Marine Conservation Research International is a unique not-for-profit organisation based in the UK conducting practical conservation focused projects internationally on threatened whales and dolphins and their habitats. R/V Song of the Whale is the team’s purpose built sailing research vessel.
Mediterranean Cruise report and new video
The cruise report for a visual and acoustic survey for marine mammals of the Aegean Sea and Levantine Sea, eastern Mediterranean is now available to download. More detailed analysis of the data collected this summer is underway and will be available as a final report early in 2014.
A new GoPro video clip of bowriding Rough-toothed dolphins has been uploaded to the Video gallery.
New reports uploaded
The following reports have been added to the Downloads page:-
- Final report for trans-Atlantic research passages between the UK and USA via the Azores and Iceland, conducted from R/V Song of the Whale 26 March to 28 September 2012
- Final report for a cetacean research project in Iceland conducted from R/V Song of the Whale July to September 2012
- Report of a passive acoustic survey for cetaceans over Portuguese submarine canyons conducted from R/V Song of the Whale May and June 2013
New sound clips added
Spectrograms for Humpback whales and Rough-toothed dolphins have been added to the Sound clips page.
Autumn update from the team
The team are now engaged in the task of analysing the vast amount of acoustic data collected during the summer’s project in the Mediterranean and drafting the first cruise reports. Aboard Song of the Whale Mat is leading an extensive programme of maintenance, and in addition to the usual tasks, preparing the vessel for a full structural survey which is scheduled for early 2014.
This time of year can often seem a bit of an anti-climax after the excitement of the field work, highlights of which included fantastic sightings, stunning underwater GoPro footage and the thrill of finding live porpoises in the Thracian Sea. However an initial scan through the acoustic recordings has resulted in the discovery of important detections of species we hadn’t realised we had encountered when in the field, including detections of beaked whales and harbour porpoises from areas where there has been very little previous survey work. This is really exciting, as is listening again to some of the very unusual detections of the summer, such as these strange octave-stepping whistles from rough-toothed dolphins.
The Sound clips page has recently been updated and a rough-toothed dolphin clip will be added to this shortly.
The Good, the Bad and the Amazing!
Inquisitive Rough-Toothed dolphins
As our research season draws to a close and the team is readying SOTW for the passage back to Ipswich, we look back at the last few months surveying the Eastern Mediterranean. Bow-riding pilot and false-killer whales, breaching fin whales, phosphorescent dolphin tracks, the first live free-swimming porpoises seen in the Northern Aegean Sea since the 1990s, and the first live porpoises ever documented in Turkish Aegean waters, finless bottlenose dolphins, jumping swordfish, new born dolphin calves with foetal folds, mixed dolphin species groups, turtles resting at the surface, a brief sighting of an endangered Mediterranean Monk Seal and countless flying fish were just a few of the highlights. However there were also many challenges including the rapid weather changes in the Northern Aegean, a short-lived fly infestation, the extreme heat, the many goodbyes with changing crew members, many days without any sightings and challenges with permits.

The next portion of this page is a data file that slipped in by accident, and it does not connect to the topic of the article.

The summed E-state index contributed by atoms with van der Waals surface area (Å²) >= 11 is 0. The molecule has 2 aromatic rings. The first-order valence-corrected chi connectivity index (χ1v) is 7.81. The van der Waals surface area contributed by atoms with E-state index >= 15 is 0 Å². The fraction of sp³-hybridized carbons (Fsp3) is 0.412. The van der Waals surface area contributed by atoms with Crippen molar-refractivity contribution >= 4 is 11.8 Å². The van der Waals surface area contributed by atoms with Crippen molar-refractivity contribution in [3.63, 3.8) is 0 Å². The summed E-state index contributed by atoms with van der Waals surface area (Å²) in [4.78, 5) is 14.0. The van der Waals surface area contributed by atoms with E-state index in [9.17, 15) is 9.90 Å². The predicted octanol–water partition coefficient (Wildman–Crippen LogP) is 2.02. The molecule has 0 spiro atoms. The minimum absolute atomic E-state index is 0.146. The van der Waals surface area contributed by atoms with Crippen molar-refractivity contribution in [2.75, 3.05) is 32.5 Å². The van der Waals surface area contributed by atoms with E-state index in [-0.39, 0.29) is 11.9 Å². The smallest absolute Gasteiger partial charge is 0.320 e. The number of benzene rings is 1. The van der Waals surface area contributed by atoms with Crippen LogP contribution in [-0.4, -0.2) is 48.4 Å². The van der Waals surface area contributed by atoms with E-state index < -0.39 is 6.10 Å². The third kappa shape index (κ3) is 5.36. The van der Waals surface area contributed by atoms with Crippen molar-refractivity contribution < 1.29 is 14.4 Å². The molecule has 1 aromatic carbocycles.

The final weeks of survey around southern Cyprus continued to present surprising and interesting sightings. We picked up a new addition to our crew, Melina Markou, a local Cypriot scientist from the Ministry of the Environment and headed off to cover our planned transects across southern Cyprus and the Eratosthenes Seamount, a proposed CIESM peace park. This area of the Eastern Mediterranean has received very little previous systematic survey effort so we were excited to be able to provide some much needed survey effort. The sightings were few and far between over the next two weeks of survey, which was somewhat expected due to the Eastern Mediterranean having lower levels of primary productivity than the western basin. The hydrophones were much quieter than they had been in the Aegean Sea, mostly filled with the sounds of passing vessels and in some areas very loud seismic pulses and the crew were getting frustrated. Two days into the survey however we had an incredible encounter with a mixed group of rough-toothed and Risso’s dolphins bowriding and milling around the SOTW. Rough-toothed dolphins, a species which was new to all of the team on board, have been documented only a few times in the Eastern Mediterranean, having originally been thought to be an immigrant to the Mediterranean from the Suez Canal, but are now thought to be resident in small numbers in this area. They spent around 40 minutes around the vessel and so we managed to document them through photographic identification images, underwater video and recorded some of their interesting octave-stepping whistles. Later in the week we also had brief sightings of more rough-toothed dolphins, false killer whales and a Mediterranean Monk seal.